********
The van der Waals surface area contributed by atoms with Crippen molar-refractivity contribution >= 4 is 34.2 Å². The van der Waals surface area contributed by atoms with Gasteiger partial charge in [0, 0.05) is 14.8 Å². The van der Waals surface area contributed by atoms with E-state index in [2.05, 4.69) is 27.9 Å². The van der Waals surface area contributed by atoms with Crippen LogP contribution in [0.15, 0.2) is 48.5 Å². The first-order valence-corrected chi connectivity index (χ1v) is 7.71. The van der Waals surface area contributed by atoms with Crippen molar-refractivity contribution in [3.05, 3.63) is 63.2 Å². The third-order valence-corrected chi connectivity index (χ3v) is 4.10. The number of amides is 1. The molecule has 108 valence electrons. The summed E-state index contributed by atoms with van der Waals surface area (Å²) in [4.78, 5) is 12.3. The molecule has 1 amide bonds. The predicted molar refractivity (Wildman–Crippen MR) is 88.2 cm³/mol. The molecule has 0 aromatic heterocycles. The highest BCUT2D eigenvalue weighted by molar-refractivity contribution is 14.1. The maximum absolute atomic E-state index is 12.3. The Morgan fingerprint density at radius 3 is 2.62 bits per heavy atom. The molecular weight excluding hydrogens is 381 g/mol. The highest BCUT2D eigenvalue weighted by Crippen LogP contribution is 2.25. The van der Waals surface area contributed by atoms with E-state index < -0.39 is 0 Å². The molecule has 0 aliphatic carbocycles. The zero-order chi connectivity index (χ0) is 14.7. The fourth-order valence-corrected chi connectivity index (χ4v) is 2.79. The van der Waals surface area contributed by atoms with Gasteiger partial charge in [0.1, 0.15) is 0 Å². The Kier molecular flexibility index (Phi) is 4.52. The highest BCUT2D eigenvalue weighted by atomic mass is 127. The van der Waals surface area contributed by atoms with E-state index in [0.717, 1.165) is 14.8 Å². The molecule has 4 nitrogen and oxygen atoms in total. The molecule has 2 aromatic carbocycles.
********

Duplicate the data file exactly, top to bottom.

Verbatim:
The van der Waals surface area contributed by atoms with Crippen molar-refractivity contribution >= 4 is 34.2 Å². The van der Waals surface area contributed by atoms with Gasteiger partial charge in [0, 0.05) is 14.8 Å². The van der Waals surface area contributed by atoms with E-state index in [2.05, 4.69) is 27.9 Å². The van der Waals surface area contributed by atoms with Crippen LogP contribution in [0.15, 0.2) is 48.5 Å². The first-order valence-corrected chi connectivity index (χ1v) is 7.71. The van der Waals surface area contributed by atoms with Crippen molar-refractivity contribution in [3.05, 3.63) is 63.2 Å². The third-order valence-corrected chi connectivity index (χ3v) is 4.10. The number of amides is 1. The molecule has 108 valence electrons. The summed E-state index contributed by atoms with van der Waals surface area (Å²) in [4.78, 5) is 12.3. The molecule has 1 amide bonds. The predicted molar refractivity (Wildman–Crippen MR) is 88.2 cm³/mol. The molecule has 0 aromatic heterocycles. The highest BCUT2D eigenvalue weighted by molar-refractivity contribution is 14.1. The maximum absolute atomic E-state index is 12.3. The Morgan fingerprint density at radius 3 is 2.62 bits per heavy atom. The molecular weight excluding hydrogens is 381 g/mol. The highest BCUT2D eigenvalue weighted by Crippen LogP contribution is 2.25. The van der Waals surface area contributed by atoms with E-state index < -0.39 is 0 Å². The molecule has 0 aliphatic carbocycles. The zero-order chi connectivity index (χ0) is 14.7. The fourth-order valence-corrected chi connectivity index (χ4v) is 2.79. The van der Waals surface area contributed by atoms with Gasteiger partial charge in [0.1, 0.15) is 0 Å². The Kier molecular flexibility index (Phi) is 4.52. The highest BCUT2D eigenvalue weighted by atomic mass is 127. The van der Waals surface area contributed by atoms with E-state index in [0.717, 1.165) is 14.8 Å². The molecule has 4 nitrogen and oxygen atoms in total. The molecule has 2 aromatic carbocycles.